ABC News’ Michael Falcone reports:
The political director of the Republican National Committee resigned on Tuesday, but not before offering what amounted to a scathing assessment of current chairman Michael Steele’s job performance.
The official, Gentry Collins, implicitly laid the blame for the RNC’s current troubles squarely at Steele’s feet, writing that the committee has “allowed its major donor base to wither,” spent far too much money on fundraising rather than winning elections and squandered opportunities to help Republican candidates in key races during the 2010 election cycle.
“Sadly, if left on its current path, the RNC will not be a productive force in the 2012 campaign to deny President Obama a second term, retain our House majority and elect a Senate majority,” Collins warned in a five-page memo addressed to Steele and circulated to members of the RNC executive committee.
“In the previous two non-presidential cycles, the RNC carried over $4.8 million and $3.1 million respectively in cash reserve balances into the presidential cycles,” Collins wrote in the letter, a copy of which was obtained by ABC News. “In stark contrast, we enter the 2012 presidential cycle with 100% of the RNC’s $15 million in lines of credit tapped out, and unpaid bills likely to add millions to that debt.”
In a statement responding to the letter, RNC spokesman Doug Heye touted the party's victories in 2010, calling them "the most successful elections for the Republican Party in modern times.”
“For the first time in 16 years the Republican Party held neither the White House or either Chamber of Congress. Despite lacking that fundraising advantage, the RNC was able to raise more than $175 million, over $24 million more than the RNC raised during the entire 1994 cycle and over $36 million more than the DNC raised during the entire 2006 cycle, indexed for inflation," Heye said. "Our resources enabled us to expand the playing field to all 50 states and break records with 45 million voter contacts, over 200,000 volunteers, 360 Victory field offices and 358 Victory field staffers. These accomplishments are shared by our entire team at the RNC as well as volunteers, donors and state parties."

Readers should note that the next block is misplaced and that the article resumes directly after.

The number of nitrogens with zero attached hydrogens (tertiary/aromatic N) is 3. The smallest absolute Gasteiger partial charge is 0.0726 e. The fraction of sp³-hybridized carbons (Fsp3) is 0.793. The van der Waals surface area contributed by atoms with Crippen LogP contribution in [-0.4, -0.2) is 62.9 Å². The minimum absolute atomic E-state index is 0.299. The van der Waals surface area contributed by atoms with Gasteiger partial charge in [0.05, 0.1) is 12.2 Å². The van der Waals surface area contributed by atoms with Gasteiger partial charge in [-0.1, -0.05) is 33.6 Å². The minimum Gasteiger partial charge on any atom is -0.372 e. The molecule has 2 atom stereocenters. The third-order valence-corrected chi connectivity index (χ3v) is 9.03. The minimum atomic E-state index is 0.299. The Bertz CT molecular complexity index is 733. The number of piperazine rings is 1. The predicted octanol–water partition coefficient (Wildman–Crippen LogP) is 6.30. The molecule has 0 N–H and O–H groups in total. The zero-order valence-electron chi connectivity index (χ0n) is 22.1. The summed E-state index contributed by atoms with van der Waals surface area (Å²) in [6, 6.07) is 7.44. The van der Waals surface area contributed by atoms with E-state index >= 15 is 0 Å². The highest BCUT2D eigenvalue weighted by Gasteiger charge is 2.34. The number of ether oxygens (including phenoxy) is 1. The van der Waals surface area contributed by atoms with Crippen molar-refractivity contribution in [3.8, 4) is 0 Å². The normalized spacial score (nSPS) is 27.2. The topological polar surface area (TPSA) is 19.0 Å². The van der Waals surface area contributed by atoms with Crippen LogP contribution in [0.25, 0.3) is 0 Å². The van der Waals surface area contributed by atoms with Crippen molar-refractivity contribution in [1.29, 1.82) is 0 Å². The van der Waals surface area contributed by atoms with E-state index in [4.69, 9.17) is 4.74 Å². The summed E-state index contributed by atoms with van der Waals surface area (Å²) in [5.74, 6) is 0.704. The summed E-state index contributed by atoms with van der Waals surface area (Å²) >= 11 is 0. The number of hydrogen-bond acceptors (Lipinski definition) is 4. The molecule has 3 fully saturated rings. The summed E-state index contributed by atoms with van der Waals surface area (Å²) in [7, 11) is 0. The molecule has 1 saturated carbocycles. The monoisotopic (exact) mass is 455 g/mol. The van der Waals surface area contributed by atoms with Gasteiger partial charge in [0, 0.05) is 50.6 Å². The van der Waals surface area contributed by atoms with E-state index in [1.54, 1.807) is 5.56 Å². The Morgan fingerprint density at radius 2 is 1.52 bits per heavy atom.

But the letter comes at a moment of particular vulnerability for Steele, who has yet to announce he is running for re-election as RNC Chairman even though one candidate has already launched a challenge and several others are expressing interest. And the voices of Steele’s critics are becoming even louder now that the midterm season is over.
Connecticut GOP Chairman Chris Healy, whose name has been mentioned as a possible challenger to Steele, told Roll Call newspaper last week that Steele’s “nutty and careless statements” endangered the RNC political efforts. “There were a lot of commitments that were not kept,” Healy said in the interview. “That left a lot of states short, and that prevented greater gains.”
Collins largely echoed that assessment, noting that the party’s fund-raising problems ran so deep that the RNC’s “vaunted 72-hour” voter turnout program “was left largely unfunded.” He pointed to independent assessments indicating that at least two more U.S. Senate races – in Washington state and Colorado – might have fallen into Republican hands if the party had been able to pay for a more robust ground game effort.
Collins also highlighted 21 additional U.S. House seats that could have been in play for Republicans if additional funding had been available.
“For the first time in the McCain-Feingold era, the RNC failed to fund an independent expenditure effort,” he wrote. “The RNC made only a fraction (about 13 percent) of the direct-to-candidate contributions that it made in the last mid-term cycle.”
He offered a prescription for getting the party back on track: “We must dig out of huge debts, be focused and disciplined about spending wisely, only spend to win elections, and adopt a laser-like focus on the hard work of reviving our major donor fundraising network."